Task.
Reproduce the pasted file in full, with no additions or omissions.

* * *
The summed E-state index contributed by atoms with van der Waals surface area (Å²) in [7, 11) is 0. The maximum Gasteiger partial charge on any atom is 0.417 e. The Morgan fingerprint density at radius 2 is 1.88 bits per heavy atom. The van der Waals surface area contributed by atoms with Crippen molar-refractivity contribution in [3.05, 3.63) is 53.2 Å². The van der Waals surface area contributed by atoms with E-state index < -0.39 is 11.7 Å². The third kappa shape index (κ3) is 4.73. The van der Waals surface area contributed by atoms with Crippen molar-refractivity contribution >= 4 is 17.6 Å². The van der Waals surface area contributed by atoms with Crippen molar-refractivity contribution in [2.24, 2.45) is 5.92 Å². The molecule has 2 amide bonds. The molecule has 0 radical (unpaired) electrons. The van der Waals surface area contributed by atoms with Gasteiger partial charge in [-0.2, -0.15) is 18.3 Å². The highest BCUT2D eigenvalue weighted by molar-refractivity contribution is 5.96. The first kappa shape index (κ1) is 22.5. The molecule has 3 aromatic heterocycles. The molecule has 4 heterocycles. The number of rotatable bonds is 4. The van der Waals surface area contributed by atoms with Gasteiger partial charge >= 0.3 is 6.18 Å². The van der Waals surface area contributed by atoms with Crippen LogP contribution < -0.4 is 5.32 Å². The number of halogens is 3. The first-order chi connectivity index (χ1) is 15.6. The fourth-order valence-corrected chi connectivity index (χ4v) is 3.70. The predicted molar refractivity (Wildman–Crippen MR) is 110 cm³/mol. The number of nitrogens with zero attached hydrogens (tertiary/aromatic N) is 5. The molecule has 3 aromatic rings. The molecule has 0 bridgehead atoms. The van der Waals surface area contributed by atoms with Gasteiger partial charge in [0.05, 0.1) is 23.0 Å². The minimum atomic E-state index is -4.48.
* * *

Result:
The summed E-state index contributed by atoms with van der Waals surface area (Å²) in [7, 11) is 0. The maximum Gasteiger partial charge on any atom is 0.417 e. The Morgan fingerprint density at radius 2 is 1.88 bits per heavy atom. The van der Waals surface area contributed by atoms with Crippen molar-refractivity contribution in [3.05, 3.63) is 53.2 Å². The van der Waals surface area contributed by atoms with E-state index < -0.39 is 11.7 Å². The third kappa shape index (κ3) is 4.73. The van der Waals surface area contributed by atoms with Crippen molar-refractivity contribution >= 4 is 17.6 Å². The van der Waals surface area contributed by atoms with Crippen molar-refractivity contribution in [2.24, 2.45) is 5.92 Å². The molecule has 2 amide bonds. The molecule has 0 radical (unpaired) electrons. The van der Waals surface area contributed by atoms with Gasteiger partial charge in [-0.2, -0.15) is 18.3 Å². The highest BCUT2D eigenvalue weighted by molar-refractivity contribution is 5.96. The first kappa shape index (κ1) is 22.5. The molecule has 3 aromatic heterocycles. The molecule has 4 heterocycles. The number of rotatable bonds is 4. The van der Waals surface area contributed by atoms with Gasteiger partial charge >= 0.3 is 6.18 Å². The van der Waals surface area contributed by atoms with Crippen LogP contribution < -0.4 is 5.32 Å². The number of halogens is 3. The first-order chi connectivity index (χ1) is 15.6. The fourth-order valence-corrected chi connectivity index (χ4v) is 3.70. The predicted molar refractivity (Wildman–Crippen MR) is 110 cm³/mol. The number of nitrogens with zero attached hydrogens (tertiary/aromatic N) is 5. The molecule has 3 aromatic rings. The molecule has 0 bridgehead atoms. The van der Waals surface area contributed by atoms with Gasteiger partial charge in [0.05, 0.1) is 23.0 Å². The minimum atomic E-state index is -4.48.